There is general support for the goal of TANF, which is to improve the economic circumstances of the poor through a "jobs" policy. The means chosen for accomplishing this goal is to give more latitude to the states to design programs tailored to fit local needs, including the use of sanctions and the withholding of benefits where needed. With the resources and freedom provided by TANF, it is anticipated that states will develop or expand programs designed to increase the capacity of poor families to be self-reliant and enable them to move into the mainstream of economic life. It is assumed that adult recipients of TANF will be offered job training programs, job placement and search opportunities, and the means to maintain employment through affordable child care, reliable transportation, and other supportive services.
The reduction in welfare rolls that has occurred since the enactment of TANF makes it appear that advocates for welfare reform were correct in their assumptions about what was needed to move AFDC recipients from welfare-to-work. What is not clear is the degree to which TANF and its "jobs" policy will provide a safety net for economically dependent children. Are the children of welfare families better off under the new system? Is there greater or lesser economic security? What happens to children in families when a parent is unable to hold a job in the private sector? What happens if the economy slows down and unemployment rises? Despite its limitations, AFDC nevertheless served two important functions for 60 years, only one of which is incorporated in TANF: (1) AFDC was a transitional income security program for parents of very young children who, after a period of time, were able to move successfully into the workforce; and (2) AFDC was an economic "safety net" for children whose parent(s), for a variety of reasons, was unable to earn wages sufficient to support a family. As an economic safety net, AFDC provided a minimum level of income necessary to support millions of economically dependent children during good times and bad times (Finneran, 2004).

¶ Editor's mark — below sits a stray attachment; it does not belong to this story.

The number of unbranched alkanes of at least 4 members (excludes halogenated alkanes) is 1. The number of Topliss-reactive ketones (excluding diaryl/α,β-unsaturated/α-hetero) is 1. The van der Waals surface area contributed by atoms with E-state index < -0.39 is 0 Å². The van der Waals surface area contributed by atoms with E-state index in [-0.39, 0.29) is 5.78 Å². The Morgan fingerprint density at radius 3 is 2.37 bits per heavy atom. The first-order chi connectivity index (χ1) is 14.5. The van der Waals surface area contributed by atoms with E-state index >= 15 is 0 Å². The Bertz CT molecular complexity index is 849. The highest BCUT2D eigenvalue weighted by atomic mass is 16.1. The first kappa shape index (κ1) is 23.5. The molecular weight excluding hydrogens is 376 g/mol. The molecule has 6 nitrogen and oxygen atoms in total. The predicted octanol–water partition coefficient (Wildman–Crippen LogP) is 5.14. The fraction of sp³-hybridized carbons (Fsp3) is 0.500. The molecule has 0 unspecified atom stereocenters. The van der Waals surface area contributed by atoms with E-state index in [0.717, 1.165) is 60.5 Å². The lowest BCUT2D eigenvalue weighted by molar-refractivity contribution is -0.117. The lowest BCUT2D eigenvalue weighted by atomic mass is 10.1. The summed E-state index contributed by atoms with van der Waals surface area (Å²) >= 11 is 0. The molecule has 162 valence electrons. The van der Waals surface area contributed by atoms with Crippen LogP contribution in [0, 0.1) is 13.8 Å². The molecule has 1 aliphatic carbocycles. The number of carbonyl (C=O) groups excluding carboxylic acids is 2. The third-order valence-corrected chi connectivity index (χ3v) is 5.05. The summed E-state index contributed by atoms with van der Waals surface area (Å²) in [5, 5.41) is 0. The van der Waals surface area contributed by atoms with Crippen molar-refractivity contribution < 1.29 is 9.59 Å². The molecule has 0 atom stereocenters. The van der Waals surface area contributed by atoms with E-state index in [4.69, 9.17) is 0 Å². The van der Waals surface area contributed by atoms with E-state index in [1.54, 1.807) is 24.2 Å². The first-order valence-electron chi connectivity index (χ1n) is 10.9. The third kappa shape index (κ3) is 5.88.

Discussion - Welfare Reform and Public Safety Origins